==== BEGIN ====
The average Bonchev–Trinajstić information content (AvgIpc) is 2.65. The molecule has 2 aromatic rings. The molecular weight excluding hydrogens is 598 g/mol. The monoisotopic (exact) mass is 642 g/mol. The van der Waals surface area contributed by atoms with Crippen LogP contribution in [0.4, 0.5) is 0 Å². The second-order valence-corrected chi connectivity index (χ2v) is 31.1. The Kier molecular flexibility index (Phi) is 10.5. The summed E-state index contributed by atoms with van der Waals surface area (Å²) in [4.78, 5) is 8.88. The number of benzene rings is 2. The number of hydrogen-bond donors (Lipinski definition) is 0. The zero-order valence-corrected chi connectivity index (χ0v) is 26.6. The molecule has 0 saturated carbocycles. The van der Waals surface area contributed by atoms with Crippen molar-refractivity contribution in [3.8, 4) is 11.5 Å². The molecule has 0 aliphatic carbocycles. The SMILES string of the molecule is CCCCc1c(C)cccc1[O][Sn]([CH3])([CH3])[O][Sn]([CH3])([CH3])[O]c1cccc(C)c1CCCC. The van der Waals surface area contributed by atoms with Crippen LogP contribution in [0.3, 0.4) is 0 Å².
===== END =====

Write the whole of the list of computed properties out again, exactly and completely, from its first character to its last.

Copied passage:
The average Bonchev–Trinajstić information content (AvgIpc) is 2.65. The molecule has 2 aromatic rings. The molecular weight excluding hydrogens is 598 g/mol. The monoisotopic (exact) mass is 642 g/mol. The van der Waals surface area contributed by atoms with Crippen LogP contribution in [0.4, 0.5) is 0 Å². The second-order valence-corrected chi connectivity index (χ2v) is 31.1. The Kier molecular flexibility index (Phi) is 10.5. The summed E-state index contributed by atoms with van der Waals surface area (Å²) in [4.78, 5) is 8.88. The number of benzene rings is 2. The number of hydrogen-bond donors (Lipinski definition) is 0. The zero-order valence-corrected chi connectivity index (χ0v) is 26.6. The molecule has 0 saturated carbocycles. The van der Waals surface area contributed by atoms with Crippen molar-refractivity contribution in [3.8, 4) is 11.5 Å². The molecule has 0 aliphatic carbocycles. The SMILES string of the molecule is CCCCc1c(C)cccc1[O][Sn]([CH3])([CH3])[O][Sn]([CH3])([CH3])[O]c1cccc(C)c1CCCC. The van der Waals surface area contributed by atoms with Crippen LogP contribution in [0.3, 0.4) is 0 Å².